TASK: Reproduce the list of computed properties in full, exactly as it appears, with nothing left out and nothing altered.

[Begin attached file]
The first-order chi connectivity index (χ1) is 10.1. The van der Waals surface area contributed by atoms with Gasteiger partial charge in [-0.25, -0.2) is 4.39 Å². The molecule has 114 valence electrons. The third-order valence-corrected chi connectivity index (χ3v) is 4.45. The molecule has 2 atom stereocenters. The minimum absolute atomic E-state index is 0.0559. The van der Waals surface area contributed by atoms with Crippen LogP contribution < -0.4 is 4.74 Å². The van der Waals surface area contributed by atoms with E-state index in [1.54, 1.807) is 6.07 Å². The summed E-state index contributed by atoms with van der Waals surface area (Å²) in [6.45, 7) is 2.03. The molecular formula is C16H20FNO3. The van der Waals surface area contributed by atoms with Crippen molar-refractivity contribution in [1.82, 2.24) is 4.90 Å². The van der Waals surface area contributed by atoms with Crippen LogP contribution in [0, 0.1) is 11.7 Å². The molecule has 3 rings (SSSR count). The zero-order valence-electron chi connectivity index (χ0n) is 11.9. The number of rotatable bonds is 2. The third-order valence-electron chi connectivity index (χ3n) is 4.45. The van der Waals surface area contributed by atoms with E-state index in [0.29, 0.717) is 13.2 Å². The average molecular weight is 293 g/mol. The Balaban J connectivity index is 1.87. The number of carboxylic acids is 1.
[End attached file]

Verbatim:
The first-order chi connectivity index (χ1) is 10.1. The van der Waals surface area contributed by atoms with Gasteiger partial charge in [-0.25, -0.2) is 4.39 Å². The molecule has 114 valence electrons. The third-order valence-corrected chi connectivity index (χ3v) is 4.45. The molecule has 2 atom stereocenters. The minimum absolute atomic E-state index is 0.0559. The van der Waals surface area contributed by atoms with Crippen LogP contribution < -0.4 is 4.74 Å². The van der Waals surface area contributed by atoms with E-state index in [1.54, 1.807) is 6.07 Å². The summed E-state index contributed by atoms with van der Waals surface area (Å²) in [6.45, 7) is 2.03. The molecular formula is C16H20FNO3. The van der Waals surface area contributed by atoms with Crippen molar-refractivity contribution in [1.82, 2.24) is 4.90 Å². The van der Waals surface area contributed by atoms with Crippen LogP contribution in [0, 0.1) is 11.7 Å². The molecule has 3 rings (SSSR count). The zero-order valence-electron chi connectivity index (χ0n) is 11.9. The number of rotatable bonds is 2. The third-order valence-electron chi connectivity index (χ3n) is 4.45. The van der Waals surface area contributed by atoms with E-state index in [0.29, 0.717) is 13.2 Å². The average molecular weight is 293 g/mol. The Balaban J connectivity index is 1.87. The number of carboxylic acids is 1.